Figure IV.1: Trends in Rice Production

Source: Ministry of Agriculture, GoI for data upto 201112 & NCAER Estimates for 201213.

Consumption, Trade, and Price


Despite larger rice production in MY 201112, open market rice prices have remained high, as government procured most of the marketable surplus at the support price (Table IV.1). On year-on-year basis, rice wholesale prices in 2012 have remained well above the 2011 level, mainly due to the government purchases at the MSP which increased in MY 201213 by 15 per cent over the previous year. Operation of PDS and open market sale of grain from the government stocks would remain a strategy open to keep prices under check in the scenario when current years production is lower. The average monthly offtake of rice through the PDS in 201112 was around 2.7 million tonnes.

48

COMMODITY OUTLOOK ASSESSMENT

Figure IV.2: Rice Wholesale Price Index Change 2012 Over 2011

Measures to control subsidy will involve relating consumer prices and economic cost to the government, besides eliminating leakages from the supply and distribution chain.

The subsidy on account of government operations in foodgrain is coming under greater pressure because of the increase in overall fiscal deficit. Measures to control subsidy will involve relating consumer prices and economic cost to the government, besides eliminating leakages from the supply and distribution chain. After removal of the ban on exports of non-Basmati rice effective September 9, 2011, nonBasmati rice has become very competitive in the global market. MY 201112 exports are now projected at over 8.5 million tonnes. Some trade sources estimate experts even higher at around 10 million tonnes. Due to expected decline in rice production and higher production cost, MY 201213 exports are forecast to decline to 7 million tonnes, including around 2.5 million tonnes of Basmati rice.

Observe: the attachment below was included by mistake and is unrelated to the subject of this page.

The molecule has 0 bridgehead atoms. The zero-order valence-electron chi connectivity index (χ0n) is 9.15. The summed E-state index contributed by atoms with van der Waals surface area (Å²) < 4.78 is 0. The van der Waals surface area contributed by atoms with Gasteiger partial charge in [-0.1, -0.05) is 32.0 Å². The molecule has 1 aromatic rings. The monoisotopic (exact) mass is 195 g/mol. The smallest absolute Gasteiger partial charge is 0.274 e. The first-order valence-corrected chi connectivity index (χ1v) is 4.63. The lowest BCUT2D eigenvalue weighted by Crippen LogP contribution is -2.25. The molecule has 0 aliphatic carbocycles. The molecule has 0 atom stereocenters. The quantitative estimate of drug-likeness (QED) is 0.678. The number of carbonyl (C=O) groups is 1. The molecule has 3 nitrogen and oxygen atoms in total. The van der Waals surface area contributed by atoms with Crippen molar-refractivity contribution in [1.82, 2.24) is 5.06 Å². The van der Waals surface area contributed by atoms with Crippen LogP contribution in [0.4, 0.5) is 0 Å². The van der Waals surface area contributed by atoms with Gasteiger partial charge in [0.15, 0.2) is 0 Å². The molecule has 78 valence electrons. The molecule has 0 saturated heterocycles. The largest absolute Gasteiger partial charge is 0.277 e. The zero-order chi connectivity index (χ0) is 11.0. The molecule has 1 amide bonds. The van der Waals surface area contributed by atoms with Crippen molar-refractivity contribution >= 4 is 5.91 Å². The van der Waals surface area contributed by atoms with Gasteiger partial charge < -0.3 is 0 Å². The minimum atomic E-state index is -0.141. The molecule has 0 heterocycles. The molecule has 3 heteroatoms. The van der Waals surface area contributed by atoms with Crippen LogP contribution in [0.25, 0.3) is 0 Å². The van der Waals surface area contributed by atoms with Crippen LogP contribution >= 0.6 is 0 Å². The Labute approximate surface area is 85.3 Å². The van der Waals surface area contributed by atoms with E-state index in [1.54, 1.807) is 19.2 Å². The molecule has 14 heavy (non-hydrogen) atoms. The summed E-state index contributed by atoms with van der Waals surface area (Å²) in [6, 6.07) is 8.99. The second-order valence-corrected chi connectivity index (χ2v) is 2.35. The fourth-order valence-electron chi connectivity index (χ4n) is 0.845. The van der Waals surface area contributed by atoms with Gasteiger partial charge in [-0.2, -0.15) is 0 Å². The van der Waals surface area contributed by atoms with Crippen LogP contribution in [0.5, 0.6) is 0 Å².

Stocks
Rice stock with the government agencies was 20.4 million tonnes on October 1, 2011, four times the governments desired October 1 minimum buffer stock level of 5.2 million tonnes and the stock is projected to reach around 23 million tonnes on October 1, 2012. The difference between the buffer and actual stock is rising, the operational requirement of stocks may also be rising with the increase in the requirements of PDS (Figure IV.3). Taking into account the decline in production, reduced exports and higher distribution from government food stocks, we have calculated the food balance sheet for rice for 201213. The year-end stock for 201213 are still high at 22 million tonnes leaving scope for exports if the international market remains attractive (Table IV.2).

Taking into account the decline in production, reduced exports and higher distribution from government food stocks, we have calculated the food balance sheet for rice for 201213. The year- end stock for 201213 are still high at 22 million tonnes leaving scope for exports if the international market remains attractive.

49

AGRICULTURAL OUTLOOK AND SITUATION ANALYSIS REPORTS

Figure IV.3: Government Rice Stocks vs. Desired Minimum Buffer Stocks

Table IV.2: Supply and Demand Balance for Rice 200910 OctSep Rice Area Yield Production Beginning Stocks Imports Total Supply Exports Food Use Seed, Feed, Waste, Other Total Use Ending Stocks Total Distribution Stocks to Use Ratio % Government Rice Operation Beginning Stocks Imports Procurement Total Availability PDS Offatke Exports Un accounted Ending Stocks Total Distribution 15349 0 32124 47473 29029 0 0 18444 47473 41920 2125 89090 15349 0 104439 2100 81895 2000 83895 18444 104439 22

201011 OctSep 42860 2239 95980 18444 0 114424 2800 89065 2200 91265 20359 114424 22 18444 0 34196 52640 32281 0 0 20359 52640

201112 OctSep 44389 2350 104320 20359 0 124679 8500 90879 2300 93179 23000 124679 25 20359 0 35000 55359 32359 0 0 23000 55359

201213F OctSep 42800 2325 99500 23000 0 122500 7000 91200 2300 93500 22000 122500 24 23000 0 33000 56000 34000 0 0 22000 56000

50

COMMODITY OUTLOOK ASSESSMENT

IV.2 Wheat
Production